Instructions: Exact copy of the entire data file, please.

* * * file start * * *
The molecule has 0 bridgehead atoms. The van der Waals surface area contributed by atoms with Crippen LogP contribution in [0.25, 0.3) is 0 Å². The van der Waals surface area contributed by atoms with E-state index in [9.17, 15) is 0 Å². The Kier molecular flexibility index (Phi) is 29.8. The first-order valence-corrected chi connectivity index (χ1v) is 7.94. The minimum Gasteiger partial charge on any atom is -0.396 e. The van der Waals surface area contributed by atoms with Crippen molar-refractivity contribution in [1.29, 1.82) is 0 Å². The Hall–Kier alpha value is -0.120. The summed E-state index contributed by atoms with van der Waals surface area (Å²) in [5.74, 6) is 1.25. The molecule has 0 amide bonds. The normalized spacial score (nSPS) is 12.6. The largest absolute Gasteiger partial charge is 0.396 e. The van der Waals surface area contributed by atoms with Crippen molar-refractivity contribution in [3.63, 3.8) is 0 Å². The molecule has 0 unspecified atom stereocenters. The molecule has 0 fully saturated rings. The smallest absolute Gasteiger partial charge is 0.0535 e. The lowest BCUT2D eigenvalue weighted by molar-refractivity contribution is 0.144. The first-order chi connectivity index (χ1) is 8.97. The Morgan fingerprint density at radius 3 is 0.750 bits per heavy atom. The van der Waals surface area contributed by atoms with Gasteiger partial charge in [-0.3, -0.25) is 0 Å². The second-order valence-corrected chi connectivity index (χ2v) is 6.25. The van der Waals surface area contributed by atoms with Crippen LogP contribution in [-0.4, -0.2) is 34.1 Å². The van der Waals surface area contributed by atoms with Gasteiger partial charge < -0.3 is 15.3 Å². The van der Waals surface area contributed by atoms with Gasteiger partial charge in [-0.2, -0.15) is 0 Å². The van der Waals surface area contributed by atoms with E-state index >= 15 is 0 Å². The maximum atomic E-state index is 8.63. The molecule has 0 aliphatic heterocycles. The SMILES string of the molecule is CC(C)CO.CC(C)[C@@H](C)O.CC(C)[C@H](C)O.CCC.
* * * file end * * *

The molecule has 0 bridgehead atoms. The van der Waals surface area contributed by atoms with Crippen LogP contribution in [0.25, 0.3) is 0 Å². The van der Waals surface area contributed by atoms with E-state index in [9.17, 15) is 0 Å². The Kier molecular flexibility index (Phi) is 29.8. The first-order valence-corrected chi connectivity index (χ1v) is 7.94. The minimum Gasteiger partial charge on any atom is -0.396 e. The van der Waals surface area contributed by atoms with Crippen molar-refractivity contribution in [1.29, 1.82) is 0 Å². The Hall–Kier alpha value is -0.120. The summed E-state index contributed by atoms with van der Waals surface area (Å²) in [5.74, 6) is 1.25. The molecule has 0 amide bonds. The normalized spacial score (nSPS) is 12.6. The largest absolute Gasteiger partial charge is 0.396 e. The van der Waals surface area contributed by atoms with Crippen molar-refractivity contribution in [3.63, 3.8) is 0 Å². The molecule has 0 unspecified atom stereocenters. The molecule has 0 fully saturated rings. The smallest absolute Gasteiger partial charge is 0.0535 e. The lowest BCUT2D eigenvalue weighted by molar-refractivity contribution is 0.144. The first-order chi connectivity index (χ1) is 8.97. The Morgan fingerprint density at radius 3 is 0.750 bits per heavy atom. The van der Waals surface area contributed by atoms with Gasteiger partial charge in [-0.3, -0.25) is 0 Å². The second-order valence-corrected chi connectivity index (χ2v) is 6.25. The van der Waals surface area contributed by atoms with Crippen LogP contribution in [-0.4, -0.2) is 34.1 Å². The van der Waals surface area contributed by atoms with Gasteiger partial charge < -0.3 is 15.3 Å². The van der Waals surface area contributed by atoms with Gasteiger partial charge in [-0.2, -0.15) is 0 Å². The van der Waals surface area contributed by atoms with E-state index >= 15 is 0 Å². The maximum atomic E-state index is 8.63. The molecule has 0 aliphatic heterocycles. The SMILES string of the molecule is CC(C)CO.CC(C)[C@@H](C)O.CC(C)[C@H](C)O.CCC.